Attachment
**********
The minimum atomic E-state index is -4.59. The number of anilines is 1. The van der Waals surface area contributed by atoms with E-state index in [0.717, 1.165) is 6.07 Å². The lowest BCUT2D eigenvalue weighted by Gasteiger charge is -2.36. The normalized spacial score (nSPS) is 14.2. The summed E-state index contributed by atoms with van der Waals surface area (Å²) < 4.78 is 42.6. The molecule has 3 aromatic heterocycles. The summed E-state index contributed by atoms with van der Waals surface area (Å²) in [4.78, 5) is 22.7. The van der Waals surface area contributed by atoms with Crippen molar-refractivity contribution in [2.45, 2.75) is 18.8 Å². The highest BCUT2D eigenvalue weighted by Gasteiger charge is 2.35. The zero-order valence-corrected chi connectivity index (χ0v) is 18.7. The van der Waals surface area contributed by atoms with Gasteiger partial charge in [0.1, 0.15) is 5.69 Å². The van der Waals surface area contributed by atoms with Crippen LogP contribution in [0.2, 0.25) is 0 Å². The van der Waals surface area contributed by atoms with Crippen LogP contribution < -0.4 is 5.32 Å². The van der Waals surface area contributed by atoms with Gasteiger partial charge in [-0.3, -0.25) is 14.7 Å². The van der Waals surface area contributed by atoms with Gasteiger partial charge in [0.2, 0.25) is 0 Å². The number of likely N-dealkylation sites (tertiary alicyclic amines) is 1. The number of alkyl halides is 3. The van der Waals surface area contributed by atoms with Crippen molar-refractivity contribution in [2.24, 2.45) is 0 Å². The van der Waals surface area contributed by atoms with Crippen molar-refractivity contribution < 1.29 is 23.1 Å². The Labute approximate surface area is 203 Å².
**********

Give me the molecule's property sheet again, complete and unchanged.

The minimum atomic E-state index is -4.59. The number of anilines is 1. The van der Waals surface area contributed by atoms with E-state index in [0.717, 1.165) is 6.07 Å². The lowest BCUT2D eigenvalue weighted by Gasteiger charge is -2.36. The normalized spacial score (nSPS) is 14.2. The summed E-state index contributed by atoms with van der Waals surface area (Å²) < 4.78 is 42.6. The molecule has 3 aromatic heterocycles. The summed E-state index contributed by atoms with van der Waals surface area (Å²) in [4.78, 5) is 22.7. The van der Waals surface area contributed by atoms with Crippen molar-refractivity contribution in [2.45, 2.75) is 18.8 Å². The highest BCUT2D eigenvalue weighted by Gasteiger charge is 2.35. The zero-order valence-corrected chi connectivity index (χ0v) is 18.7. The van der Waals surface area contributed by atoms with Gasteiger partial charge in [0.1, 0.15) is 5.69 Å². The van der Waals surface area contributed by atoms with Crippen LogP contribution in [0.2, 0.25) is 0 Å². The van der Waals surface area contributed by atoms with Crippen LogP contribution < -0.4 is 5.32 Å². The van der Waals surface area contributed by atoms with Gasteiger partial charge in [-0.3, -0.25) is 14.7 Å². The van der Waals surface area contributed by atoms with Gasteiger partial charge in [0.2, 0.25) is 0 Å². The number of likely N-dealkylation sites (tertiary alicyclic amines) is 1. The number of alkyl halides is 3. The van der Waals surface area contributed by atoms with Crippen molar-refractivity contribution in [2.24, 2.45) is 0 Å². The van der Waals surface area contributed by atoms with Crippen molar-refractivity contribution < 1.29 is 23.1 Å². The Labute approximate surface area is 203 Å².